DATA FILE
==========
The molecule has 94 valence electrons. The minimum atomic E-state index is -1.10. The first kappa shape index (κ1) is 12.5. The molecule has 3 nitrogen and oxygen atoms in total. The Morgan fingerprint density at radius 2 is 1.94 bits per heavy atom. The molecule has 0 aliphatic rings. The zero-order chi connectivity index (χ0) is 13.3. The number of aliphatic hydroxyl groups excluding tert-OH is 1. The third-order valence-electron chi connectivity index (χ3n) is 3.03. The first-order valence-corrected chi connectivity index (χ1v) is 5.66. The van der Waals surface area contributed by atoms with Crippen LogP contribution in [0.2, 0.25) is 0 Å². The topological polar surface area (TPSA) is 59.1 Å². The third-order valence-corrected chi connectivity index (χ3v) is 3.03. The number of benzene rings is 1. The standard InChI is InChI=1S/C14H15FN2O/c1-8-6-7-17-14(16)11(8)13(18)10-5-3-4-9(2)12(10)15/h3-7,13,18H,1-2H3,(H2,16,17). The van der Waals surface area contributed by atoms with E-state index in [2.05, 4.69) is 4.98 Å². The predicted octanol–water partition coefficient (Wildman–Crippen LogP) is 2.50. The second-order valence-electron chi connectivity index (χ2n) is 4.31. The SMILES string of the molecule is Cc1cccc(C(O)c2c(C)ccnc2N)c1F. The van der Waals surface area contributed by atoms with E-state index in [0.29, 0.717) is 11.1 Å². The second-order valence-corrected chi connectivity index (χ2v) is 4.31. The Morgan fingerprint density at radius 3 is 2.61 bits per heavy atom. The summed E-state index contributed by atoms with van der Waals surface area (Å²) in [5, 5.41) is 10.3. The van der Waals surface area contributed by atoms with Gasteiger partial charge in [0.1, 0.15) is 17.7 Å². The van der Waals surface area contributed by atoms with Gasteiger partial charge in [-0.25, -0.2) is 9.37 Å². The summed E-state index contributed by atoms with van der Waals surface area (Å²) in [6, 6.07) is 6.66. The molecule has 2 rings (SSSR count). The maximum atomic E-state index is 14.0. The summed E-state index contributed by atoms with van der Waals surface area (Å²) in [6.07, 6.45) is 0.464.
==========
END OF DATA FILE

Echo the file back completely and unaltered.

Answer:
The molecule has 94 valence electrons. The minimum atomic E-state index is -1.10. The first kappa shape index (κ1) is 12.5. The molecule has 3 nitrogen and oxygen atoms in total. The Morgan fingerprint density at radius 2 is 1.94 bits per heavy atom. The molecule has 0 aliphatic rings. The zero-order chi connectivity index (χ0) is 13.3. The number of aliphatic hydroxyl groups excluding tert-OH is 1. The third-order valence-electron chi connectivity index (χ3n) is 3.03. The first-order valence-corrected chi connectivity index (χ1v) is 5.66. The van der Waals surface area contributed by atoms with Crippen LogP contribution in [0.2, 0.25) is 0 Å². The topological polar surface area (TPSA) is 59.1 Å². The third-order valence-corrected chi connectivity index (χ3v) is 3.03. The number of benzene rings is 1. The standard InChI is InChI=1S/C14H15FN2O/c1-8-6-7-17-14(16)11(8)13(18)10-5-3-4-9(2)12(10)15/h3-7,13,18H,1-2H3,(H2,16,17). The van der Waals surface area contributed by atoms with E-state index in [2.05, 4.69) is 4.98 Å². The predicted octanol–water partition coefficient (Wildman–Crippen LogP) is 2.50. The second-order valence-electron chi connectivity index (χ2n) is 4.31. The SMILES string of the molecule is Cc1cccc(C(O)c2c(C)ccnc2N)c1F. The van der Waals surface area contributed by atoms with E-state index in [0.29, 0.717) is 11.1 Å². The second-order valence-corrected chi connectivity index (χ2v) is 4.31. The Morgan fingerprint density at radius 3 is 2.61 bits per heavy atom. The summed E-state index contributed by atoms with van der Waals surface area (Å²) in [5, 5.41) is 10.3. The van der Waals surface area contributed by atoms with Gasteiger partial charge in [0.1, 0.15) is 17.7 Å². The van der Waals surface area contributed by atoms with Gasteiger partial charge in [-0.25, -0.2) is 9.37 Å². The summed E-state index contributed by atoms with van der Waals surface area (Å²) in [6, 6.07) is 6.66. The molecule has 2 rings (SSSR count). The maximum atomic E-state index is 14.0. The summed E-state index contributed by atoms with van der Waals surface area (Å²) in [6.07, 6.45) is 0.464.